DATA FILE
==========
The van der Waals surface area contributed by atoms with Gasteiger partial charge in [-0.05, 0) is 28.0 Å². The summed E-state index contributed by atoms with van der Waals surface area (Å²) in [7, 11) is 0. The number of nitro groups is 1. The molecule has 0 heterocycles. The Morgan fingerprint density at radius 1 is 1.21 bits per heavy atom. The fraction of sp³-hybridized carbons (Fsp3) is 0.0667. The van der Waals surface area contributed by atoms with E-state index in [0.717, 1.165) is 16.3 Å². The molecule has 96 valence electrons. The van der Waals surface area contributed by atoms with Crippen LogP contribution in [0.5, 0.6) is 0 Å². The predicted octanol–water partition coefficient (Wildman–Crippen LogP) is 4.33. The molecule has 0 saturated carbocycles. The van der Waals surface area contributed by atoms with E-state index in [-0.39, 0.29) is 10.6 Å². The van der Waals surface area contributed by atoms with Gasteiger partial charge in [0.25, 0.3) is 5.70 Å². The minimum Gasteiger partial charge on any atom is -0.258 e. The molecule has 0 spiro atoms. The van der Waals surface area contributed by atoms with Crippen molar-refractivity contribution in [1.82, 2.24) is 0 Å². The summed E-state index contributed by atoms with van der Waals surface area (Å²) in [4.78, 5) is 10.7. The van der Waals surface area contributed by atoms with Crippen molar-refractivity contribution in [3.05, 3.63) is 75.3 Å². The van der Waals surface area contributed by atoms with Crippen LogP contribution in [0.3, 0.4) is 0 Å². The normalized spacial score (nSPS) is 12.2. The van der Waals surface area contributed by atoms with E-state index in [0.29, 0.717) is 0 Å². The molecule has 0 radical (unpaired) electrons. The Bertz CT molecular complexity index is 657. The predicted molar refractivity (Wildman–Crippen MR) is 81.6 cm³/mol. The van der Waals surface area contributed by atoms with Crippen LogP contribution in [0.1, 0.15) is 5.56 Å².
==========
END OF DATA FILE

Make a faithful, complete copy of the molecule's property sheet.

The van der Waals surface area contributed by atoms with Gasteiger partial charge in [-0.05, 0) is 28.0 Å². The summed E-state index contributed by atoms with van der Waals surface area (Å²) in [7, 11) is 0. The number of nitro groups is 1. The molecule has 0 heterocycles. The Morgan fingerprint density at radius 1 is 1.21 bits per heavy atom. The fraction of sp³-hybridized carbons (Fsp3) is 0.0667. The van der Waals surface area contributed by atoms with E-state index in [0.717, 1.165) is 16.3 Å². The molecule has 96 valence electrons. The van der Waals surface area contributed by atoms with Crippen LogP contribution in [0.5, 0.6) is 0 Å². The predicted octanol–water partition coefficient (Wildman–Crippen LogP) is 4.33. The molecule has 0 saturated carbocycles. The van der Waals surface area contributed by atoms with E-state index in [-0.39, 0.29) is 10.6 Å². The van der Waals surface area contributed by atoms with Gasteiger partial charge in [0.25, 0.3) is 5.70 Å². The minimum Gasteiger partial charge on any atom is -0.258 e. The molecule has 0 spiro atoms. The van der Waals surface area contributed by atoms with Crippen molar-refractivity contribution in [1.82, 2.24) is 0 Å². The summed E-state index contributed by atoms with van der Waals surface area (Å²) in [4.78, 5) is 10.7. The van der Waals surface area contributed by atoms with Crippen molar-refractivity contribution in [3.05, 3.63) is 75.3 Å². The van der Waals surface area contributed by atoms with Crippen LogP contribution in [0.3, 0.4) is 0 Å². The normalized spacial score (nSPS) is 12.2. The van der Waals surface area contributed by atoms with E-state index in [0.29, 0.717) is 0 Å². The molecule has 0 radical (unpaired) electrons. The Bertz CT molecular complexity index is 657. The predicted molar refractivity (Wildman–Crippen MR) is 81.6 cm³/mol. The van der Waals surface area contributed by atoms with Crippen LogP contribution in [0.1, 0.15) is 5.56 Å².